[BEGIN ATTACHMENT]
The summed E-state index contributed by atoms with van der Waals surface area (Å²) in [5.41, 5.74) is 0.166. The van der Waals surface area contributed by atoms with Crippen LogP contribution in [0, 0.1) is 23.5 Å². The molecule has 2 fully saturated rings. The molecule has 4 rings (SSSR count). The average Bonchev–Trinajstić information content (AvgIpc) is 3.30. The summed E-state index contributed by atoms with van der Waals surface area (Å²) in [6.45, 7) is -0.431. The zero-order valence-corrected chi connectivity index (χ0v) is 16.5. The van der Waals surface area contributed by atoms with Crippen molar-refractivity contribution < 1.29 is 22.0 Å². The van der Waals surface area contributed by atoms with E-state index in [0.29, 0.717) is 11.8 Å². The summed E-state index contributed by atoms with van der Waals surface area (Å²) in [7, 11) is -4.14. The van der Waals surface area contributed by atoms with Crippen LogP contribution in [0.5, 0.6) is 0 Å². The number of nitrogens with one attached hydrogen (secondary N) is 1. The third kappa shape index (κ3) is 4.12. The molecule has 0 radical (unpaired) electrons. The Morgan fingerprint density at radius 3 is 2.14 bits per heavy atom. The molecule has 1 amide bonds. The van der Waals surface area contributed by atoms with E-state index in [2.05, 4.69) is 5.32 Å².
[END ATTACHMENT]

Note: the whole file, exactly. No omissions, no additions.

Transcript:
The summed E-state index contributed by atoms with van der Waals surface area (Å²) in [5.41, 5.74) is 0.166. The van der Waals surface area contributed by atoms with Crippen LogP contribution in [0, 0.1) is 23.5 Å². The molecule has 2 fully saturated rings. The molecule has 4 rings (SSSR count). The average Bonchev–Trinajstić information content (AvgIpc) is 3.30. The summed E-state index contributed by atoms with van der Waals surface area (Å²) in [6.45, 7) is -0.431. The zero-order valence-corrected chi connectivity index (χ0v) is 16.5. The van der Waals surface area contributed by atoms with Crippen molar-refractivity contribution < 1.29 is 22.0 Å². The van der Waals surface area contributed by atoms with E-state index in [0.29, 0.717) is 11.8 Å². The summed E-state index contributed by atoms with van der Waals surface area (Å²) in [7, 11) is -4.14. The van der Waals surface area contributed by atoms with Crippen LogP contribution in [0.5, 0.6) is 0 Å². The number of nitrogens with one attached hydrogen (secondary N) is 1. The third kappa shape index (κ3) is 4.12. The molecule has 0 radical (unpaired) electrons. The Morgan fingerprint density at radius 3 is 2.14 bits per heavy atom. The molecule has 1 amide bonds. The van der Waals surface area contributed by atoms with E-state index in [2.05, 4.69) is 5.32 Å².